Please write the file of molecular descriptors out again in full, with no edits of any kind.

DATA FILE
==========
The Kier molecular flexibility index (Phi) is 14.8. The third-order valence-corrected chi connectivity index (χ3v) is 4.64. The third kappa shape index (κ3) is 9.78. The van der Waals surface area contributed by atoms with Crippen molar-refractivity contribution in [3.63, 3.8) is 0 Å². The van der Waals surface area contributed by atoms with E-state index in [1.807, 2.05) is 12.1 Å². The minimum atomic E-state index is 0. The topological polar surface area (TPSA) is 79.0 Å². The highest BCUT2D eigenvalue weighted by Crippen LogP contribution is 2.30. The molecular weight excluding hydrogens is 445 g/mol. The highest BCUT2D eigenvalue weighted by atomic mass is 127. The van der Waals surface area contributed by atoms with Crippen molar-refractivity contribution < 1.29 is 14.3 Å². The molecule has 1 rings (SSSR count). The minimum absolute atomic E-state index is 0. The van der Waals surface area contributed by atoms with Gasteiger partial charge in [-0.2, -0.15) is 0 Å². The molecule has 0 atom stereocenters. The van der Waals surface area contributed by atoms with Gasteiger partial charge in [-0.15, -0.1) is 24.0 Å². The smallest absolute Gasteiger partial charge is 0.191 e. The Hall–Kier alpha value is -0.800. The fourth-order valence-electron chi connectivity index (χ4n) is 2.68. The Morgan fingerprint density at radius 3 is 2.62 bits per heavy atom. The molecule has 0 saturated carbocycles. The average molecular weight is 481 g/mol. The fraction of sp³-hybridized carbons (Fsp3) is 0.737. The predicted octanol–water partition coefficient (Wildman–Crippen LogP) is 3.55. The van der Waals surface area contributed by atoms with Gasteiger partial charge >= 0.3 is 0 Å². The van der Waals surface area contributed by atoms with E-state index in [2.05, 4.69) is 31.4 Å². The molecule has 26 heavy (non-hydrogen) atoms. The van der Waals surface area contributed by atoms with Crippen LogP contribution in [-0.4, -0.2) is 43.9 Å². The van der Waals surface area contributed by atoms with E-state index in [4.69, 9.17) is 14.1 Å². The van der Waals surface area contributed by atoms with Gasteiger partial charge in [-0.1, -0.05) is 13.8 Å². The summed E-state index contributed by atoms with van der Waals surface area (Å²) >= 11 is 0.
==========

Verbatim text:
The Kier molecular flexibility index (Phi) is 14.8. The third-order valence-corrected chi connectivity index (χ3v) is 4.64. The third kappa shape index (κ3) is 9.78. The van der Waals surface area contributed by atoms with Crippen molar-refractivity contribution in [3.63, 3.8) is 0 Å². The van der Waals surface area contributed by atoms with E-state index in [1.807, 2.05) is 12.1 Å². The minimum atomic E-state index is 0. The topological polar surface area (TPSA) is 79.0 Å². The highest BCUT2D eigenvalue weighted by Crippen LogP contribution is 2.30. The molecular weight excluding hydrogens is 445 g/mol. The highest BCUT2D eigenvalue weighted by atomic mass is 127. The van der Waals surface area contributed by atoms with Crippen molar-refractivity contribution < 1.29 is 14.3 Å². The molecule has 1 rings (SSSR count). The minimum absolute atomic E-state index is 0. The van der Waals surface area contributed by atoms with Gasteiger partial charge in [-0.2, -0.15) is 0 Å². The molecule has 0 atom stereocenters. The van der Waals surface area contributed by atoms with Gasteiger partial charge in [-0.15, -0.1) is 24.0 Å². The smallest absolute Gasteiger partial charge is 0.191 e. The Hall–Kier alpha value is -0.800. The fourth-order valence-electron chi connectivity index (χ4n) is 2.68. The Morgan fingerprint density at radius 3 is 2.62 bits per heavy atom. The molecule has 0 saturated carbocycles. The average molecular weight is 481 g/mol. The fraction of sp³-hybridized carbons (Fsp3) is 0.737. The predicted octanol–water partition coefficient (Wildman–Crippen LogP) is 3.55. The van der Waals surface area contributed by atoms with Gasteiger partial charge >= 0.3 is 0 Å². The van der Waals surface area contributed by atoms with E-state index in [2.05, 4.69) is 31.4 Å². The molecule has 26 heavy (non-hydrogen) atoms. The van der Waals surface area contributed by atoms with Crippen LogP contribution in [-0.4, -0.2) is 43.9 Å². The van der Waals surface area contributed by atoms with E-state index in [4.69, 9.17) is 14.1 Å². The van der Waals surface area contributed by atoms with Gasteiger partial charge in [-0.1, -0.05) is 13.8 Å². The summed E-state index contributed by atoms with van der Waals surface area (Å²) >= 11 is 0.